More Israelis Becoming Workaholics, Study Shows

Percentage of those working more than 45 hours a week has grown since 1991, despite the widely acknowledged harm to health

Illustration - Israelis working on laptops
Ofer Vaknin

You might not think it based on a typical encounter with an Israeli call center or bank teller, but a lot of Israelis work unusually hard – or at least put in a huge number of hours at their jobs every week.

The National Insurance Institute, in a study released on Monday, found that 44.6% of Israeli workers worked more than 45 hours a week for the period between 2010 and 2016. Of those, 31.9% worked 45-59 hours a week and 12.7% over 60 hours. Moreover, it found that the number of people overworking has risen from 37% of those who are their household’s primary breadwinner in 1991 to 46% in 2016, the last year the study covers. That happened as the percentage of Israelis working at full-time jobs fell.

As it is, Israel has high standards for what’s officially deemed full-time employment. At 42 hours a week, it’s two hours more than the International Labor Organization deems a “normal” full-time work week, which ranges mostly from 35 to 45 hours in most developed countries.

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A 2007 study cited by the NII report estimated that 22% of all wage earnings worked more than 48 hours a week.

Working long hours may lead to higher pay and overtime, and it’s a sign of dedication and competitiveness in some workplaces, but the NII researcher who conducted the study, Miri Endeweld, expressed doubts about that.

“Employees who invest too many hours are often perceived as ‘workaholics.’ However, many of them don’t do so voluntarily but rather due to financial constraints or employer’s demands. The negative consequences of the overtime phenomenon in employed persons in this long-term work pattern are well documented in the research literature,” she wrote in the report.

The health consequences are bad whether someone puts in excessive hours of physical or mental labor. It has an impact on diet, family life and sleep.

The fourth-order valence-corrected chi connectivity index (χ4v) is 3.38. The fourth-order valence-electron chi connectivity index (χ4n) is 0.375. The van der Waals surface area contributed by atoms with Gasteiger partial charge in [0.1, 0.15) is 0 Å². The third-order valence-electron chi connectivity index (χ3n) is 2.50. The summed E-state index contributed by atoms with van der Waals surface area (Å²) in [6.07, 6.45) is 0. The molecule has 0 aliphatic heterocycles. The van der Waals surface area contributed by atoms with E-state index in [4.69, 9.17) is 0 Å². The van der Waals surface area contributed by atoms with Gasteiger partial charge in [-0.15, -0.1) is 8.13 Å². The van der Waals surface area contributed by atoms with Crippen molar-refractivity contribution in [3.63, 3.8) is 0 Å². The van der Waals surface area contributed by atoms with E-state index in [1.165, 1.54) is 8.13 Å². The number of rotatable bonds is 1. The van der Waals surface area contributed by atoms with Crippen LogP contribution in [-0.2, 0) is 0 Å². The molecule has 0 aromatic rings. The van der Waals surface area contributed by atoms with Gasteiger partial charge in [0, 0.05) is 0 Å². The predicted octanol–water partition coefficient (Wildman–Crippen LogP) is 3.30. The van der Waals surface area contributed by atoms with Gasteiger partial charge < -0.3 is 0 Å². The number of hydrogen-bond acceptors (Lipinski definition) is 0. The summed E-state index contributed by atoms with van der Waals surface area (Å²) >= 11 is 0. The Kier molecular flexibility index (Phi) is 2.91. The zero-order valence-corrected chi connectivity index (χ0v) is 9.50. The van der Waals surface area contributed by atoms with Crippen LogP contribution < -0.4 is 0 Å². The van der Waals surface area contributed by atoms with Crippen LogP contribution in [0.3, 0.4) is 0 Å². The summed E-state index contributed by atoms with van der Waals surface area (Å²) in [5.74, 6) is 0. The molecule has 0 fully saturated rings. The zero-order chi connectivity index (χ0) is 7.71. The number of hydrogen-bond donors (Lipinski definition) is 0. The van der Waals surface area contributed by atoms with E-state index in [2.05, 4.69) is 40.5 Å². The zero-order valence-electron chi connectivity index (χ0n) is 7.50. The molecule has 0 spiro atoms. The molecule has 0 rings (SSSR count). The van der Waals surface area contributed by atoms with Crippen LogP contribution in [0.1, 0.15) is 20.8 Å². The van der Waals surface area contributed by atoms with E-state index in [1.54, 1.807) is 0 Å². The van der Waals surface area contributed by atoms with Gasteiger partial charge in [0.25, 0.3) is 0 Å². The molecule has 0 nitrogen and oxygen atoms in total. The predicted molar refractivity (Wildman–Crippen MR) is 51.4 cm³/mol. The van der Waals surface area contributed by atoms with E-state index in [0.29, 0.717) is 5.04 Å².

If so, the good news that came from the NII report is that the percentage of Israelis who put in the most hours of all – 60 or more during the week – actually fell. They accounted for 13.8% of all those employed between 1990 and 1999, but they constituted just 12.7% in the 2010-16 period. On the other hand, those working 45-59 hours rose from 26.7% to 31.9%.

Employees across the labor spectrum overwork, but higher-paid people overworked more than lower-paid people. The NII found that 29.4% of lower-paid workers were putting in more than 45 hours a week, but among higher-paid workers that rate was nearly double at 56.8%.

Far more men work excessive hours than women. For high earners the rate was 60% of men versus 34% of women in 2010-16; in low-paying jobs, the gap narrowed but was still 35% to 19%.

As the NII report noted, the difference isn’t necessarily due to less commitment to work but rather the “invisible labor” women performed, in other words unpaid housework and childcare. Citing a study by the Organization for Economic Cooperation and Development, the NII said that adds up to another 15-16 hours weekly, which would bump many more women into the 60-hours-plus-a-week category.